Adventures in Dangerous Art
I'm learning the art (or is it a craft?) of stained glass. At this weblog, I record progress, note useful links, and document flesh wounds.


The Art League
Where I took a lead class and a 3D construction class.

Weisser Glass Studio
Where I buy supplies, and where I took a foil class.

Virginia Stained Glass Co.
Where I buy supplies if I happen to be in Springfield and if they happen to have what I want.

Great prices on supplies, a lively and helpful Glass Chat message board, and excellent Technical Tips on stained glass tools and techniques.

Glass Galleries Links List
A list of Glass Chat users who've uploaded photos of their work.

The StoreFinder: Stained Glass Store Front
Lots of articles. Tutorials
Even more articles. Particularly recommended: "Anatomy of a design" and "Wood frames."
Courtesy of Google Groups.

Nancy's Beginner Tips and Tricks
Scoring, breaking, soldering, finishing, and more.

Splinter Removal Tips

Syndicate this site
Someone out there is using XML for something... right?

Movable Type
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It's a glass cutter.
November 19, 2006: Squint And Pretend

I've "laminated" my workboard pattern using the Mylar sheets I bought. This will make it resistant to smudging and running that would otherwise be the result of laying wet-from-the-grinder pieces of glass on top of it during construction. It also made the pattern stiff enough that I could stand it in one of my casement windows to do a size check.

Nifty. Um, although, this photo does nicely illustrate the way the decorative internal grids between the panes of the thermopane windows will show through my stained glass, rather awkwardly I expect. I had seen that coming, and at first thought maybe I'd see about getting an estimate on having the windows replaced or even just the grids removed, as the windows are actually in top condition. Then I figured the cost would probably be ridiculous just for the sake of showing off my stained glass, so I tried to ignore it. But looking at this photo... maybe there's no harm in just getting an estimate.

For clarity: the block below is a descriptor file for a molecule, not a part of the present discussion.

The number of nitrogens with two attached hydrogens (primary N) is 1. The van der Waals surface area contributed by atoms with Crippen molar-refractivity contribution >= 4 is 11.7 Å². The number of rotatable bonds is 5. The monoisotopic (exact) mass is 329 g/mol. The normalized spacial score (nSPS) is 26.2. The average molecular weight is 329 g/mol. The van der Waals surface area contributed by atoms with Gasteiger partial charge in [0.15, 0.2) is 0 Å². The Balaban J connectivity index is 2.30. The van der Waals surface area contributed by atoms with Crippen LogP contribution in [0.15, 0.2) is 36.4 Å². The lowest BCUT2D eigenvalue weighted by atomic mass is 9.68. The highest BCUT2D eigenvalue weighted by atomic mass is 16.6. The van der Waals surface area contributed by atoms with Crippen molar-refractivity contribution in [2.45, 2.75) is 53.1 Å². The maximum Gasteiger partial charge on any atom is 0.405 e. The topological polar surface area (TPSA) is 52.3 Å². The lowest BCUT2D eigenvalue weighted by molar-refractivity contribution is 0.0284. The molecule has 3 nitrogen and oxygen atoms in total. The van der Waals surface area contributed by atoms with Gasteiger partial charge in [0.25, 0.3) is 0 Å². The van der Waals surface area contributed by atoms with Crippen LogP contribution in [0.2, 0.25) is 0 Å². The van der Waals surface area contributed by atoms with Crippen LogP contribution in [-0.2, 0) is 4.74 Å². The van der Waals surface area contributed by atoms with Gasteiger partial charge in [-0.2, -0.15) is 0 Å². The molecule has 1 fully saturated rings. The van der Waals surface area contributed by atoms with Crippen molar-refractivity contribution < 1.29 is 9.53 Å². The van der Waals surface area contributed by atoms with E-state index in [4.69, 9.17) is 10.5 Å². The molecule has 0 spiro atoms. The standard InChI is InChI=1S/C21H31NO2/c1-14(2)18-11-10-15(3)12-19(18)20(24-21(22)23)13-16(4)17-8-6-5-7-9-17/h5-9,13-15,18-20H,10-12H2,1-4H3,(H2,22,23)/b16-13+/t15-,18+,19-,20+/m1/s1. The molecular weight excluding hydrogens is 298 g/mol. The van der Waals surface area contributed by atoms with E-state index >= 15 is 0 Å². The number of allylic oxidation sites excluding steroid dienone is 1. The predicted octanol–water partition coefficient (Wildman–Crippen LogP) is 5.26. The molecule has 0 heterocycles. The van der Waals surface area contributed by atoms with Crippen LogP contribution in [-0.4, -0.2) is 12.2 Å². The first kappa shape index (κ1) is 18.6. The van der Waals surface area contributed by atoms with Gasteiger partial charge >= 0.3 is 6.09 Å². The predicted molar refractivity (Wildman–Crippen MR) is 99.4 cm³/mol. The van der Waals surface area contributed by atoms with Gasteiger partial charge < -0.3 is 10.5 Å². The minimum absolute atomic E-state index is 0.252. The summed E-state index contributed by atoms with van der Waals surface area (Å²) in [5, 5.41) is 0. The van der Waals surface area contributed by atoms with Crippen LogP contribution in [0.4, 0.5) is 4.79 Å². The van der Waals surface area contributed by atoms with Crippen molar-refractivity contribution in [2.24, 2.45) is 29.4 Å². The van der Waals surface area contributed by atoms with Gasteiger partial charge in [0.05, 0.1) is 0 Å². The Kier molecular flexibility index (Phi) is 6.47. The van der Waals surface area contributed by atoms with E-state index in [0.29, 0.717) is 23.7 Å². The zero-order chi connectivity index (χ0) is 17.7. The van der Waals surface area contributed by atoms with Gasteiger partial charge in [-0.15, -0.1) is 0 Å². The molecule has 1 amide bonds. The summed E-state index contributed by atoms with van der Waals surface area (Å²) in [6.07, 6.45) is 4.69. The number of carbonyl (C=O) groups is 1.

I bought a pile of 1/8" H round lead came yesterday, ordered a bunch of red 15mm round faceted glass jewels, and the nice folks at Weisser Glass steered me away from purchasing a replacement grinder head to fix my missing-screw-wobble problem---turns out they sell a "Glastar grinder accessory kit" of small pieces that cost me a quarter of what a new head would have cost. Now my grinder head cannot become a high-speed projectile, no matter how much it may desire to do so.

Next up: cutting up pattern pieces. Woo.

Posted by Michelle on November 19, 2006 10:56 AM
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